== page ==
• High Shelving, Low Shelving... Is This Where I Organize My Extra Frequencies Part 2

    2 comments / Posted by Bruce Ohms

    High Shelving, Low Shelving... Is This Where I Organize My Extra Frequencies

    In Part 1 of this series we talked about frequencies of sound and some basic principles of equalization (EQ). Now let’s look at the most common types of EQs you are likely to encounter and how to use them to take control of your sound. Because each type of EQ has an application to which it is best suited many amp makers offer a combination EQ section to give you the best of each in a practical package. We’ll use the Carvin Audio BX700 bass amp combination EQ to explore each of these types but you’ll find these controls are quite universal once you know how they work and how to recognize them.

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  • High Shelving, Low Shelving... Is This Where I Organize My Extra Frequencies Part 1

    3 comments / Posted by Bruce Ohms

    High Shelving, Low Shelving Graphic EQ

    It is highly unusual to come across any sound system that lacks some form of equalization. While many features are only on the fanciest and most expensive systems, EQ is just about everywhere. Yet of all processing equipment equalization is one of the least understood and most underestimated by everyday musicians.

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  • Streamlining Your Band's Stage Setup: Tips and Tricks

    11 comments / Posted by Bruce Ohms

    Drummer view band

    Keeping your band’s onstage setup organized will not only make you look professional, but it can also help every band member focus on playing their best. Just like how a messy desk can reduce productivity and efficiency for an office worker, a messy stage can seriously throw a wrench into your band’s machine!

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  • Choosing the Right Tube Amp for the Gig

    0 comments / Posted by Bruce Ohms

    Choosing the Right Tube Amp for the Gig

    Many guitar players dream of standing in front of a massive audience at a sold out show, playing through a huge stack of tube amps. While countless guitarists have actually done this, it doesn’t make too much practical sense (sorry to burst your bubble!) Not that you shouldn’t have that dream, but even if you are playing in an arena, the soundman will mic up your amp and use a quality PA system like a Carvin Audio TRx 3000 Series system to make sure your guitar is heard everywhere in the venue. Whether you are playing in a small club or actually playing an arena, your guitar amp probably won't have to do the heavy lifting.  Instead, your amp will provide stage volume and monitoring, and put out the tone that will be picked up by the mic and sent to the front of house. You don't necessarily need high wattage and lots of speakers to be heard.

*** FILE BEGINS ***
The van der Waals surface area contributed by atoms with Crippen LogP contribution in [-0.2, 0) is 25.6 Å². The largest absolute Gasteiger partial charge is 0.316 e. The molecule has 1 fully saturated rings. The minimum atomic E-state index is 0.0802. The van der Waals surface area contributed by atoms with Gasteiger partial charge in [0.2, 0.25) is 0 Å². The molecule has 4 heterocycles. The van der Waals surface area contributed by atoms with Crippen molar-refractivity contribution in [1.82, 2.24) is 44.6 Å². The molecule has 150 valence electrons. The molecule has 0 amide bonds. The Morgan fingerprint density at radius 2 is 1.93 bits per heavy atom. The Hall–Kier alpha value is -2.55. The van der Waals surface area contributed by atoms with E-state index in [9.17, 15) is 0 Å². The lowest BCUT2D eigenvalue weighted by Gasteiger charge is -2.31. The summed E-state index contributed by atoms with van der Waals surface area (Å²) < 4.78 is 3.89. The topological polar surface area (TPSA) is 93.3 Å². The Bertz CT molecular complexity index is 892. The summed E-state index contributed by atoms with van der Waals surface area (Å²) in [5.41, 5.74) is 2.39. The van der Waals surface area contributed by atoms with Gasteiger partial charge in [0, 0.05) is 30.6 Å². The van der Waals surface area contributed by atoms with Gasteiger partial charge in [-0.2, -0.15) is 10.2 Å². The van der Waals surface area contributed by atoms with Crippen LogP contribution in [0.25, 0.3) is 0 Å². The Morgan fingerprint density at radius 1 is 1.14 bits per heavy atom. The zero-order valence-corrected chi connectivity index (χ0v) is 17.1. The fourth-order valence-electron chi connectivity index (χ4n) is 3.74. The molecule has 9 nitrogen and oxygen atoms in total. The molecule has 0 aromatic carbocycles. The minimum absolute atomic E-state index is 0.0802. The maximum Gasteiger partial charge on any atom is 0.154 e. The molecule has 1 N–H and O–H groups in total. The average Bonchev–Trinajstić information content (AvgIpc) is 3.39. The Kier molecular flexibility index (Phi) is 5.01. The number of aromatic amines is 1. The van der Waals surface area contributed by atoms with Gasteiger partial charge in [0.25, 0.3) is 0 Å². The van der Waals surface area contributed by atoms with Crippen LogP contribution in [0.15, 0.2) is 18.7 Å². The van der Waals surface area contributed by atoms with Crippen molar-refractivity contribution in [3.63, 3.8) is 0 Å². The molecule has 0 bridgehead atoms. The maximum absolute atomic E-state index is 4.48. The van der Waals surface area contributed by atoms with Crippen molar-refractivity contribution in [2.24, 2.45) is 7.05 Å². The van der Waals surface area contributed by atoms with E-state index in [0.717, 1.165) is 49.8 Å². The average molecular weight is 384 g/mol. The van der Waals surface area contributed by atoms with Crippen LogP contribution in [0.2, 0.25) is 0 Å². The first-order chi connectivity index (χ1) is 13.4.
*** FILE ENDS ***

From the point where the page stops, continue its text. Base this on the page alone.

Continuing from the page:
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  • Creative Stage Setups for Great Sound

    0 comments / Posted by Joel Kiesel

    Creative Stage Setups for Great Sound

    When it comes to live amplification for guitar and bass players, there is a critical balance between the sound requirements for the audience and the stage volume needed by the artist to comfortably perform.  While the same is true of any musician, it presents a particular challenge for guitar and bass since the amplifiers are designed to color the sound of the instrument, and many vintage designs don’t sound their best at lower volumes.  The refrigerator sized bass stacks and hundred watt non-master volume amps of the past are examples of amps with too much power to use effectively in any but the highest volume situations.

   

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